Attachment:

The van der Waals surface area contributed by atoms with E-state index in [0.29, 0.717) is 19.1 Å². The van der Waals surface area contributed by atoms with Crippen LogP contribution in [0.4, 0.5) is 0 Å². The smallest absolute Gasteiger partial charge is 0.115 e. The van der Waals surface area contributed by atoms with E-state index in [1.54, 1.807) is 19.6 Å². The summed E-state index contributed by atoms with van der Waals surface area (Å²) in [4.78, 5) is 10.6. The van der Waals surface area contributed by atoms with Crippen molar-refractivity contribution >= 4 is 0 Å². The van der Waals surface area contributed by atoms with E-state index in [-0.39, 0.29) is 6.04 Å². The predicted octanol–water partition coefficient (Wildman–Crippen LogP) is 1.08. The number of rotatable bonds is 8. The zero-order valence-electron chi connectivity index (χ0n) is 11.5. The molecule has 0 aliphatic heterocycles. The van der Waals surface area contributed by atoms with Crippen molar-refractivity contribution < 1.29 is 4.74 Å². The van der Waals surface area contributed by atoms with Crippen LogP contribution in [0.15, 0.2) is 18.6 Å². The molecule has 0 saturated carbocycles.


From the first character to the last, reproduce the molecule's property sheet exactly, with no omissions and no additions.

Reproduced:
The van der Waals surface area contributed by atoms with E-state index in [0.29, 0.717) is 19.1 Å². The van der Waals surface area contributed by atoms with Crippen LogP contribution in [0.4, 0.5) is 0 Å². The smallest absolute Gasteiger partial charge is 0.115 e. The van der Waals surface area contributed by atoms with E-state index in [1.54, 1.807) is 19.6 Å². The summed E-state index contributed by atoms with van der Waals surface area (Å²) in [4.78, 5) is 10.6. The van der Waals surface area contributed by atoms with Crippen molar-refractivity contribution >= 4 is 0 Å². The van der Waals surface area contributed by atoms with E-state index in [-0.39, 0.29) is 6.04 Å². The predicted octanol–water partition coefficient (Wildman–Crippen LogP) is 1.08. The number of rotatable bonds is 8. The zero-order valence-electron chi connectivity index (χ0n) is 11.5. The molecule has 0 aliphatic heterocycles. The van der Waals surface area contributed by atoms with Crippen molar-refractivity contribution < 1.29 is 4.74 Å². The van der Waals surface area contributed by atoms with Crippen LogP contribution in [0.15, 0.2) is 18.6 Å². The molecule has 0 saturated carbocycles.